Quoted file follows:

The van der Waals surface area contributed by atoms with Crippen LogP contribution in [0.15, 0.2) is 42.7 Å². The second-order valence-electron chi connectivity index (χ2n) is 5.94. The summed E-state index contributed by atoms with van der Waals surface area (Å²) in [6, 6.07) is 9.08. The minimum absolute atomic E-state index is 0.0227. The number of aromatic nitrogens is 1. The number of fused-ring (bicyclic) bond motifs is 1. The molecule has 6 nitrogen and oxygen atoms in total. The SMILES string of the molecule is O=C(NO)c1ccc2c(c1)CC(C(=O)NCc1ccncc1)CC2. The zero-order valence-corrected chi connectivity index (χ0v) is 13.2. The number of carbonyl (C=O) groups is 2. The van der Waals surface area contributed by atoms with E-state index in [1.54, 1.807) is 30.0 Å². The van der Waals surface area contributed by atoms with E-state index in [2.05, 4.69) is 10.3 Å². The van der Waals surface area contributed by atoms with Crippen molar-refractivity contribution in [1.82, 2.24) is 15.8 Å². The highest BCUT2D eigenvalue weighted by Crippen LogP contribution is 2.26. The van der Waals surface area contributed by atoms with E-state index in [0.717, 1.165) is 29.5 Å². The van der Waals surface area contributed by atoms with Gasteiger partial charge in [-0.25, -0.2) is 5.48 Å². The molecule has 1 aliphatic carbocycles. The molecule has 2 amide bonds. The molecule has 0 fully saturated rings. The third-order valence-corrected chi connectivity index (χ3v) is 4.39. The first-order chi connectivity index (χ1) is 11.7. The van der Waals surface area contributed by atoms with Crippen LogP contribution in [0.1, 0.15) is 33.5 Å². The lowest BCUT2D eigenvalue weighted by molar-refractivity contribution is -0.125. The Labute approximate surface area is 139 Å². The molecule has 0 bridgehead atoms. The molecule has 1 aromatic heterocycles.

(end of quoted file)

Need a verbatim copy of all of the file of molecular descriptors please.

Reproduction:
The van der Waals surface area contributed by atoms with Crippen LogP contribution in [0.15, 0.2) is 42.7 Å². The second-order valence-electron chi connectivity index (χ2n) is 5.94. The summed E-state index contributed by atoms with van der Waals surface area (Å²) in [6, 6.07) is 9.08. The minimum absolute atomic E-state index is 0.0227. The number of aromatic nitrogens is 1. The number of fused-ring (bicyclic) bond motifs is 1. The molecule has 6 nitrogen and oxygen atoms in total. The SMILES string of the molecule is O=C(NO)c1ccc2c(c1)CC(C(=O)NCc1ccncc1)CC2. The zero-order valence-corrected chi connectivity index (χ0v) is 13.2. The number of carbonyl (C=O) groups is 2. The van der Waals surface area contributed by atoms with E-state index in [1.54, 1.807) is 30.0 Å². The van der Waals surface area contributed by atoms with E-state index in [2.05, 4.69) is 10.3 Å². The van der Waals surface area contributed by atoms with Crippen molar-refractivity contribution in [1.82, 2.24) is 15.8 Å². The highest BCUT2D eigenvalue weighted by Crippen LogP contribution is 2.26. The van der Waals surface area contributed by atoms with E-state index in [0.717, 1.165) is 29.5 Å². The van der Waals surface area contributed by atoms with Gasteiger partial charge in [-0.25, -0.2) is 5.48 Å². The molecule has 1 aliphatic carbocycles. The molecule has 2 amide bonds. The molecule has 0 fully saturated rings. The third-order valence-corrected chi connectivity index (χ3v) is 4.39. The first-order chi connectivity index (χ1) is 11.7. The van der Waals surface area contributed by atoms with Crippen LogP contribution in [0.1, 0.15) is 33.5 Å². The lowest BCUT2D eigenvalue weighted by molar-refractivity contribution is -0.125. The Labute approximate surface area is 139 Å². The molecule has 0 bridgehead atoms. The molecule has 1 aromatic heterocycles.